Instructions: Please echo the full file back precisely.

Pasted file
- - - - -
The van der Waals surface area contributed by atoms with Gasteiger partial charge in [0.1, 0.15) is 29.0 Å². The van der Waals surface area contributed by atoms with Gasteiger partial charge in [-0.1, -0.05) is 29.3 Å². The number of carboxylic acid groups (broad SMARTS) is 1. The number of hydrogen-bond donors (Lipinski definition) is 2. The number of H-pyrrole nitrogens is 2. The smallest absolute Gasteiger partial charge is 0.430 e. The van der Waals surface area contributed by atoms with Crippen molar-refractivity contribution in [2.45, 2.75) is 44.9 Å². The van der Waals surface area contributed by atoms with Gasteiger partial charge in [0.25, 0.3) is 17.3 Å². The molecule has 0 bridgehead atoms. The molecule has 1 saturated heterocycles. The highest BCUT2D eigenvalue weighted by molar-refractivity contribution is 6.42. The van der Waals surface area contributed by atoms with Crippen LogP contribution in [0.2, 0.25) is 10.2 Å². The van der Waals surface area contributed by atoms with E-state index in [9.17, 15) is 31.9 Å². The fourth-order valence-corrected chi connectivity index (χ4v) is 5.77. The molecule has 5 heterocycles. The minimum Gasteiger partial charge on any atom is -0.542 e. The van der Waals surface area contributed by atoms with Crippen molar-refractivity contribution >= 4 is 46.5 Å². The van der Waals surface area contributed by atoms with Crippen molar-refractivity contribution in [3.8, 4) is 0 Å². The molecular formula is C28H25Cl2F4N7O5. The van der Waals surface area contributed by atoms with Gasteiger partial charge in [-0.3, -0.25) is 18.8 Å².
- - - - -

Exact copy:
The van der Waals surface area contributed by atoms with Gasteiger partial charge in [0.1, 0.15) is 29.0 Å². The van der Waals surface area contributed by atoms with Gasteiger partial charge in [-0.1, -0.05) is 29.3 Å². The number of carboxylic acid groups (broad SMARTS) is 1. The number of hydrogen-bond donors (Lipinski definition) is 2. The number of H-pyrrole nitrogens is 2. The smallest absolute Gasteiger partial charge is 0.430 e. The van der Waals surface area contributed by atoms with Crippen molar-refractivity contribution in [2.45, 2.75) is 44.9 Å². The van der Waals surface area contributed by atoms with Gasteiger partial charge in [0.25, 0.3) is 17.3 Å². The molecule has 0 bridgehead atoms. The molecule has 1 saturated heterocycles. The highest BCUT2D eigenvalue weighted by molar-refractivity contribution is 6.42. The van der Waals surface area contributed by atoms with Crippen LogP contribution in [0.2, 0.25) is 10.2 Å². The van der Waals surface area contributed by atoms with E-state index in [9.17, 15) is 31.9 Å². The fourth-order valence-corrected chi connectivity index (χ4v) is 5.77. The molecule has 5 heterocycles. The minimum Gasteiger partial charge on any atom is -0.542 e. The van der Waals surface area contributed by atoms with Crippen molar-refractivity contribution >= 4 is 46.5 Å². The van der Waals surface area contributed by atoms with Crippen molar-refractivity contribution in [3.8, 4) is 0 Å². The molecular formula is C28H25Cl2F4N7O5. The van der Waals surface area contributed by atoms with Gasteiger partial charge in [-0.3, -0.25) is 18.8 Å².